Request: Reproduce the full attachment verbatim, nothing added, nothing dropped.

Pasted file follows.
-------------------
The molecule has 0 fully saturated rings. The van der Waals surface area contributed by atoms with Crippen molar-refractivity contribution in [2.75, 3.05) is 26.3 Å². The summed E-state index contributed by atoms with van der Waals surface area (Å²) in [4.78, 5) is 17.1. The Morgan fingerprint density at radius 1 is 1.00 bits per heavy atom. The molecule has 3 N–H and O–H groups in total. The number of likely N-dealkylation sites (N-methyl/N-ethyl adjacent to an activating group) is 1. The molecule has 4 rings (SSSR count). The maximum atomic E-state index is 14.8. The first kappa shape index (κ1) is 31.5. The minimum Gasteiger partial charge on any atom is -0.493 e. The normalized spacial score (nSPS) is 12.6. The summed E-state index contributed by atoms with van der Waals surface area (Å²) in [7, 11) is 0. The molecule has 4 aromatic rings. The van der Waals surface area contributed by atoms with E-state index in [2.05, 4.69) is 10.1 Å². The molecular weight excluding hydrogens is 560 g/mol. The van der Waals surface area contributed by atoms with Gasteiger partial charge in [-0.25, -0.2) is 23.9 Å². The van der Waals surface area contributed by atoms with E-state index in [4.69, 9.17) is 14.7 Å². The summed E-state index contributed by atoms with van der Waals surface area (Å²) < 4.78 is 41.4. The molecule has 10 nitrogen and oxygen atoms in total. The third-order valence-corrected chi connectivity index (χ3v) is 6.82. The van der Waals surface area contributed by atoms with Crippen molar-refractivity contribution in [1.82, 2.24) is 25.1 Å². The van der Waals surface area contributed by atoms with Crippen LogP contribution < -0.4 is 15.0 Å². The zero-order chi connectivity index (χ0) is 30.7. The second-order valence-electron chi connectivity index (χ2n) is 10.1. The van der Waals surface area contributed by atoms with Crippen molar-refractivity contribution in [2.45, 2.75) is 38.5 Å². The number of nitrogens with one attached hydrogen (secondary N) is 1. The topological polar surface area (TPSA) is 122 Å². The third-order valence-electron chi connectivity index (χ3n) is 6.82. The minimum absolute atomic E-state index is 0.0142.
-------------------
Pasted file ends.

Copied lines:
The molecule has 0 fully saturated rings. The van der Waals surface area contributed by atoms with Crippen molar-refractivity contribution in [2.75, 3.05) is 26.3 Å². The summed E-state index contributed by atoms with van der Waals surface area (Å²) in [4.78, 5) is 17.1. The Morgan fingerprint density at radius 1 is 1.00 bits per heavy atom. The molecule has 3 N–H and O–H groups in total. The number of likely N-dealkylation sites (N-methyl/N-ethyl adjacent to an activating group) is 1. The molecule has 4 rings (SSSR count). The maximum atomic E-state index is 14.8. The first kappa shape index (κ1) is 31.5. The minimum Gasteiger partial charge on any atom is -0.493 e. The normalized spacial score (nSPS) is 12.6. The summed E-state index contributed by atoms with van der Waals surface area (Å²) in [7, 11) is 0. The molecule has 4 aromatic rings. The van der Waals surface area contributed by atoms with E-state index in [2.05, 4.69) is 10.1 Å². The molecular weight excluding hydrogens is 560 g/mol. The van der Waals surface area contributed by atoms with Gasteiger partial charge in [-0.25, -0.2) is 23.9 Å². The van der Waals surface area contributed by atoms with E-state index in [4.69, 9.17) is 14.7 Å². The summed E-state index contributed by atoms with van der Waals surface area (Å²) < 4.78 is 41.4. The molecule has 10 nitrogen and oxygen atoms in total. The third-order valence-corrected chi connectivity index (χ3v) is 6.82. The van der Waals surface area contributed by atoms with Crippen molar-refractivity contribution in [1.82, 2.24) is 25.1 Å². The van der Waals surface area contributed by atoms with Crippen LogP contribution < -0.4 is 15.0 Å². The zero-order chi connectivity index (χ0) is 30.7. The second-order valence-electron chi connectivity index (χ2n) is 10.1. The van der Waals surface area contributed by atoms with Crippen molar-refractivity contribution in [2.45, 2.75) is 38.5 Å². The number of nitrogens with one attached hydrogen (secondary N) is 1. The topological polar surface area (TPSA) is 122 Å². The third-order valence-electron chi connectivity index (χ3n) is 6.82. The minimum absolute atomic E-state index is 0.0142.